#1
Hey guys! I've got a quick short question about solos. What do you guys consider as "core" scales for solos ? And for what types of music are your suggested scales possibly best for ?
Last edited by finnguitarist at Dec 17, 2014,
#3
Guy...wow! your question is a question that takes a lifetime to explorer. It is the essence of your personal approach to playing. It's like kissing. It's way more than just putting your lips on someone else. But to get you going down the path.....all songs are built around a center chord (the key) and a mode (major or minor, usually). The most difficulties in soloing are avoided by noodling around in the main key and mode of the song. After awhile you get tired of that and look for more possibilities, then you can experiment with solo lines following the song chords for a more melodic sound. When that gets old, all chords and modes can be refingered or revoiced into different chord positions and modes.....ie. the chord A can be soloed over in the F#m position. So you substitute the A to an F# and a major to a minor. That's the easiest, it's called a chord substitution. Magically, the A major chord can be replayed in all the modes just by starting at a different place in the A major scale. By that I mean, the the 6th position in the A major scale is F#. So if you play all the A major notes but start at the F# position you are playing F#m over an A major. That's just one of them, there are 7 more different modes you can play over an A just by starting at
a different note in the A major scale. The grand masters of all this stuff are jazz guys. By just playing you eventually learn all this stuff, it just happens...inquiring minds want to know. If you want to learn fast, take chord theory lessons from a jazz guitarist. It's a lifetime journey...have fun!
Last edited by dastop20 at Dec 18, 2014,
#4
Quote by dastop20
Guy...wow! your question is a question that takes a lifetime to explorer. It is the essence of your personal approach to playing. It's like kissing. It's way more than just putting your lips on someone else. But to get you going down the path.....all songs are built around a center chord (the key) and a mode (major or minor, usually). The most difficulties in soloing are avoided by noodling around in the main key and mode of the song. After awhile you get tired of that and look for more possibilities, then you can experiment with solo lines following the song chords for a more melodic sound. When that gets old, all chords and modes can be refingered or revoiced into different chord positions and modes.....ie. the chord A can be soloed over in the F#m position. So you substitute the A to an F# and a major to a minor. That's the easiest, it's called a chord substitution. Magically, the A major chord can be replayed in all the modes just by starting at a different place in the A major scale. By that I mean, the the 6th position in the A major scale is F#. So if you play all the A major notes but start at the F# position you are playing F#m over an A major. That's just one of them, there are 7 more different modes you can play over an A just by starting at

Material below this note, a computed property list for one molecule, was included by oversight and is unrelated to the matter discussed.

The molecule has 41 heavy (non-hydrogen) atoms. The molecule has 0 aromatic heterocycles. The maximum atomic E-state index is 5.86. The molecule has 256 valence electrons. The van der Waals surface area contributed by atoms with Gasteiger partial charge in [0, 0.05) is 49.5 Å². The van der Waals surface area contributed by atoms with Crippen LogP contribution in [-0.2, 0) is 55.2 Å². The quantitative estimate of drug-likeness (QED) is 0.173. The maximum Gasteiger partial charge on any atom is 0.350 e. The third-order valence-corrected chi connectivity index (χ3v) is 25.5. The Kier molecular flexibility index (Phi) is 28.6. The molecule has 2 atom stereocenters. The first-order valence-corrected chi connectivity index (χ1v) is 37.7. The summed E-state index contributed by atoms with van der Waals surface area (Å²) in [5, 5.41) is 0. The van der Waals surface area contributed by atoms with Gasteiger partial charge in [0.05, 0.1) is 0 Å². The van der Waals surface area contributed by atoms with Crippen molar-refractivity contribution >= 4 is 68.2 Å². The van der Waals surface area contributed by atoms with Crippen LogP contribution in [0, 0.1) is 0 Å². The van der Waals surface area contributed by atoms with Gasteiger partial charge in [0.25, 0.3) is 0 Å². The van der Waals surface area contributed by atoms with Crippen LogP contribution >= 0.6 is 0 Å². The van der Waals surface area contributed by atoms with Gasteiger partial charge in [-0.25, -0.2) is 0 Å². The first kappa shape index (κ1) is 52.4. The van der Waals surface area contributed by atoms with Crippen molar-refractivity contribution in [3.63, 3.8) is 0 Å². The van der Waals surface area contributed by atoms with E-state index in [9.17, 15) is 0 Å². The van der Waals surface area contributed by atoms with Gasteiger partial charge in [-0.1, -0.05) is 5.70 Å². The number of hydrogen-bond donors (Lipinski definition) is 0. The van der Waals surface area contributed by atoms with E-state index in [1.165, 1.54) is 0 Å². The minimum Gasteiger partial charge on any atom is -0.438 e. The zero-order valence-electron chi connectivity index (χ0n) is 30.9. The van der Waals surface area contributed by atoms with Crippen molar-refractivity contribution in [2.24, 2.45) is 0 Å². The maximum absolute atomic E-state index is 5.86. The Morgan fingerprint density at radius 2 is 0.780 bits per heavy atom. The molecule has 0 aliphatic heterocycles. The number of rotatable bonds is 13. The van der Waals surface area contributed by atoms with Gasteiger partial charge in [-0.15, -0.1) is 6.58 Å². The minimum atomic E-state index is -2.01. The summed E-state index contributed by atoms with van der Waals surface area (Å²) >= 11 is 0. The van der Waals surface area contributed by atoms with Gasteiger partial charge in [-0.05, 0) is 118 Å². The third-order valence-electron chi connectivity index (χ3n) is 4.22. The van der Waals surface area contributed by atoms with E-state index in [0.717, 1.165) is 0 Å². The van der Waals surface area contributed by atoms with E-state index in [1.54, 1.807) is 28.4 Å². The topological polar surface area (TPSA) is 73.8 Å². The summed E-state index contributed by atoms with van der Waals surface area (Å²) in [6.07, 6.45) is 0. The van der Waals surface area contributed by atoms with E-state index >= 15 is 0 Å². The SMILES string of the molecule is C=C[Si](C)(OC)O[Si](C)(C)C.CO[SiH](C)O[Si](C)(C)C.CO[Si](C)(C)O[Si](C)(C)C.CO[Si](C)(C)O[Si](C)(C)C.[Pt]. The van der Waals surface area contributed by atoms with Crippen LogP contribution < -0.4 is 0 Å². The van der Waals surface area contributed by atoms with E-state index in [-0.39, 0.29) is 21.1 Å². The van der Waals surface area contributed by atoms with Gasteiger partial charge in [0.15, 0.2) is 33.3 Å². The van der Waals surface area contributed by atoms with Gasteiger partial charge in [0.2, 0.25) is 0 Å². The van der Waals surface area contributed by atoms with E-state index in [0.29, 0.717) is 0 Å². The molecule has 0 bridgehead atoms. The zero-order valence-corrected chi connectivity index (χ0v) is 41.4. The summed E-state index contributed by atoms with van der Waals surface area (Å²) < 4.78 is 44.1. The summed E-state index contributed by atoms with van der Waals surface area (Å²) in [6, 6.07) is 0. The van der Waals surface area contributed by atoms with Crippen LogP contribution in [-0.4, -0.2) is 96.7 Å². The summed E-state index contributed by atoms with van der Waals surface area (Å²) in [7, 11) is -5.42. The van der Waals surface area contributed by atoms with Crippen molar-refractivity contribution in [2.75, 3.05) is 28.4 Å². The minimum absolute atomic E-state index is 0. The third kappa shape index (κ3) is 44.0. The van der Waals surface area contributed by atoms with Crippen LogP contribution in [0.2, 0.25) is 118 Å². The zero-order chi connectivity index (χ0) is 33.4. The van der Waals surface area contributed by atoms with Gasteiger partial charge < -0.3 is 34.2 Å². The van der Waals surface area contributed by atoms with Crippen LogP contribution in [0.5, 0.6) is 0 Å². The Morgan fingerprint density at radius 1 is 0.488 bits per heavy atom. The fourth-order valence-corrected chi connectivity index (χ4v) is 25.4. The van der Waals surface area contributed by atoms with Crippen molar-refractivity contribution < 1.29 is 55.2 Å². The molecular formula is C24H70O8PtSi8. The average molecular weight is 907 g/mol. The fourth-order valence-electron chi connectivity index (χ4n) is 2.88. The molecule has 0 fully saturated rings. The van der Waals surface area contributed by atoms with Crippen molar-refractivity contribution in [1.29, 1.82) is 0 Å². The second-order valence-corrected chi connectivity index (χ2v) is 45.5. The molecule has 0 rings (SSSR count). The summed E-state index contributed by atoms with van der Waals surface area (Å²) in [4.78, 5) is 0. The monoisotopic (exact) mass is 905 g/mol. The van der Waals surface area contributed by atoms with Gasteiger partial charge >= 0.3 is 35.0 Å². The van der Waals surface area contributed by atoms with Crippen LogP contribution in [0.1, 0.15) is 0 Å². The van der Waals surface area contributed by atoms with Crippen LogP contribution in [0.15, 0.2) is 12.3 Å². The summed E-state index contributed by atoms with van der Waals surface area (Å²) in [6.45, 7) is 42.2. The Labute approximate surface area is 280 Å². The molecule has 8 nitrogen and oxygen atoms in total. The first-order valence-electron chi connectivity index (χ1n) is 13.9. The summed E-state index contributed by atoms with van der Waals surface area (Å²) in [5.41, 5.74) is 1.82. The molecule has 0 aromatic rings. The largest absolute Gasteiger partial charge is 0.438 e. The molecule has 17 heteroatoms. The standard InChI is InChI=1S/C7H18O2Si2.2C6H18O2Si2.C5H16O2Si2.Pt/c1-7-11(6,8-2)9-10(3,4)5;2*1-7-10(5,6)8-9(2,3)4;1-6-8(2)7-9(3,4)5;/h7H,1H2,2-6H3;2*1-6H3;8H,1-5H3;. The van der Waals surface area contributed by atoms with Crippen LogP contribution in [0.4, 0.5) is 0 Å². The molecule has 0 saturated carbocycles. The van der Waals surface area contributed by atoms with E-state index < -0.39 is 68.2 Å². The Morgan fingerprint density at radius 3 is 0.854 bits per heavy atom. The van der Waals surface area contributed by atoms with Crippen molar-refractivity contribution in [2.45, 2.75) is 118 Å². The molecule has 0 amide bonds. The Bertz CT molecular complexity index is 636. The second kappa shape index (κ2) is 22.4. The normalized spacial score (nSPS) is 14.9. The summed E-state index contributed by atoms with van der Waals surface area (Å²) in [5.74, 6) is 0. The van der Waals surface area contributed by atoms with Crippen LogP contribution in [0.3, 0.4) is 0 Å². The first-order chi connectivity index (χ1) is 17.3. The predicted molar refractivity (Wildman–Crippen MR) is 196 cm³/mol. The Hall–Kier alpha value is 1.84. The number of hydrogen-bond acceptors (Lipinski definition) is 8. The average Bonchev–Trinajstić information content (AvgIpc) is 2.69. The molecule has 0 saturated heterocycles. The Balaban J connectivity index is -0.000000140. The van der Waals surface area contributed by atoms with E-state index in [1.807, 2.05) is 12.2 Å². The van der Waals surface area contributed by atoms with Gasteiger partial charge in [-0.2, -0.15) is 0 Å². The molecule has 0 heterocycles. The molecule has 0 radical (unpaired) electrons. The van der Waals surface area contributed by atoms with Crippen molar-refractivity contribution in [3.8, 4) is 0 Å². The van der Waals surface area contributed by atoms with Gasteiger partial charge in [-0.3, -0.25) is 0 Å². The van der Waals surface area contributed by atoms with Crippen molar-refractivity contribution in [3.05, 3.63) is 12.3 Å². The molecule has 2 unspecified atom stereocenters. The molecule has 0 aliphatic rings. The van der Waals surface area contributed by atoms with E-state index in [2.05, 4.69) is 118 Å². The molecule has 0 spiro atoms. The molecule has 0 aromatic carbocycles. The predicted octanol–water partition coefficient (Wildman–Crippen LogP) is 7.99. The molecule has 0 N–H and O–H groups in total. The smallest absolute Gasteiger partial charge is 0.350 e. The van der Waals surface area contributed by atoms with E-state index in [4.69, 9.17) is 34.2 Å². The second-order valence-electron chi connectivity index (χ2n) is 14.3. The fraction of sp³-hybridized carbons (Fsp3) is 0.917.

a different note in the A major scale. The grand masters of all this stuff are jazz guys. By just playing you eventually learn all this stuff, it just happens...inquiring minds want to know. If you want to learn fast, take chord theory lessons from a jazz guitarist. It's a lifetime journey...have fun!

When you say mode do you mean mode or pentatonic scale?
The difference being that a mode could refer to any one of eight very specific scales whereas the pentatonic (five note) scales leave out notes that when used in the right musical context would clash horribly unless you had an almost perfect sense of timing and finger control.

To start with, just use the pentatonic scales, major and minor. Each is used for different things. The minor pentatonic scale works over just about anything non-classical except for major key songs in a lot of jazz and country. For an example, let's look at a standard 12 bar blues.

|A---|A---|A---|A---|D---|D---|A---|A---|E---|D---|A---|A---|


Now, as we're in the key of A, we would use a A pentatonic box, in this case I'll show the minor first:

e|-----------------------------------------5----|
B|----------------------------------5--8--------|
G|--------------------------5--7----------------|
D|------------------5--7------------------------|
A|----------5--7--------------------------------|
E|--5--8----------------------------------------|


Basically, E5, D7 and e5 are all A notes, meaning if you were taking a solo, try to finish on these frets, as it would make it sound more complete.

this the major pentatonic for A, it works over the same progression as above but it works differently depending on what the rest of the band is playing.
e|----------------------------------------2--5--|
B|----------------------------------2--5--------|
G|--------------------------2--4----------------|
D|------------------2--4------------------------|
A|----------2--4--------------------------------|
E|-----5----------------------------------------|


just remember that all you really have to do is hit any note in that pentatonic scale during a break and you are improvising a solo.

And if you want to learn to solo in different keys, simply move the box up and down the neck to the desired fret e.g. C is on the 8th fret on E etc.

If any thing confused you, I'll do my best to explain.
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